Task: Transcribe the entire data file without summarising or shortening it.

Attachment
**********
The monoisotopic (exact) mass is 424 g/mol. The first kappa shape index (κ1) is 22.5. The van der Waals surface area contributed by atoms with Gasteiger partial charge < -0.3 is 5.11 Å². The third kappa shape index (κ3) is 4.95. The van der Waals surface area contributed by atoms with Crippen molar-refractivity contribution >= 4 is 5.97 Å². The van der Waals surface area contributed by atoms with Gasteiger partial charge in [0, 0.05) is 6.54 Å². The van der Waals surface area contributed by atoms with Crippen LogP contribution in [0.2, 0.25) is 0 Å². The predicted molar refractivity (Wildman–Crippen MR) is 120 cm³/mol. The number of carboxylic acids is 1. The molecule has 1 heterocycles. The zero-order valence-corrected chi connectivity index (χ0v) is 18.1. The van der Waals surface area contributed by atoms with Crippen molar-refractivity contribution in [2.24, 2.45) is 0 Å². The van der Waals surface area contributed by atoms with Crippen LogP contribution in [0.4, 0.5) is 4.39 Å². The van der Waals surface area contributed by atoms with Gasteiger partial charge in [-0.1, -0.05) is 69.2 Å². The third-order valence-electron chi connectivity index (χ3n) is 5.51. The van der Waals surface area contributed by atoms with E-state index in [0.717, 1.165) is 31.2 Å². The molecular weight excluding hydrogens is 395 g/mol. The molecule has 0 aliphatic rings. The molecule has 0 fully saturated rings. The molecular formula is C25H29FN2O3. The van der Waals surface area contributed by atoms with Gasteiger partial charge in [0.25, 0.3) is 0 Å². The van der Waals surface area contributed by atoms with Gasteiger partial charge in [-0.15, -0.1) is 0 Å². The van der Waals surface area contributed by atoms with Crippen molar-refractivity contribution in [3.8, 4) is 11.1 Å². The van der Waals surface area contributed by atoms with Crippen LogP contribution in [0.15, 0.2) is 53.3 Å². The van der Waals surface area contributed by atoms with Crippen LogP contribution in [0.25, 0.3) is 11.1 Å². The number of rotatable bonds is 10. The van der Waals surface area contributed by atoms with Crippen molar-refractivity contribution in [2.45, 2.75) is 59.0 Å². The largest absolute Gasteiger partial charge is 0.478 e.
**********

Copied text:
The monoisotopic (exact) mass is 424 g/mol. The first kappa shape index (κ1) is 22.5. The van der Waals surface area contributed by atoms with Gasteiger partial charge < -0.3 is 5.11 Å². The third kappa shape index (κ3) is 4.95. The van der Waals surface area contributed by atoms with Crippen molar-refractivity contribution >= 4 is 5.97 Å². The van der Waals surface area contributed by atoms with Gasteiger partial charge in [0, 0.05) is 6.54 Å². The van der Waals surface area contributed by atoms with Crippen LogP contribution in [0.2, 0.25) is 0 Å². The predicted molar refractivity (Wildman–Crippen MR) is 120 cm³/mol. The number of carboxylic acids is 1. The molecule has 1 heterocycles. The zero-order valence-corrected chi connectivity index (χ0v) is 18.1. The van der Waals surface area contributed by atoms with Crippen molar-refractivity contribution in [2.24, 2.45) is 0 Å². The van der Waals surface area contributed by atoms with Crippen LogP contribution in [0.4, 0.5) is 4.39 Å². The van der Waals surface area contributed by atoms with Gasteiger partial charge in [-0.1, -0.05) is 69.2 Å². The third-order valence-electron chi connectivity index (χ3n) is 5.51. The van der Waals surface area contributed by atoms with E-state index in [0.717, 1.165) is 31.2 Å². The molecular weight excluding hydrogens is 395 g/mol. The molecule has 0 aliphatic rings. The molecule has 0 fully saturated rings. The molecular formula is C25H29FN2O3. The van der Waals surface area contributed by atoms with Gasteiger partial charge in [0.25, 0.3) is 0 Å². The van der Waals surface area contributed by atoms with Gasteiger partial charge in [-0.15, -0.1) is 0 Å². The van der Waals surface area contributed by atoms with Crippen molar-refractivity contribution in [3.8, 4) is 11.1 Å². The van der Waals surface area contributed by atoms with Crippen LogP contribution in [0.15, 0.2) is 53.3 Å². The van der Waals surface area contributed by atoms with Crippen LogP contribution in [0.25, 0.3) is 11.1 Å². The number of rotatable bonds is 10. The van der Waals surface area contributed by atoms with Crippen molar-refractivity contribution in [2.45, 2.75) is 59.0 Å². The largest absolute Gasteiger partial charge is 0.478 e.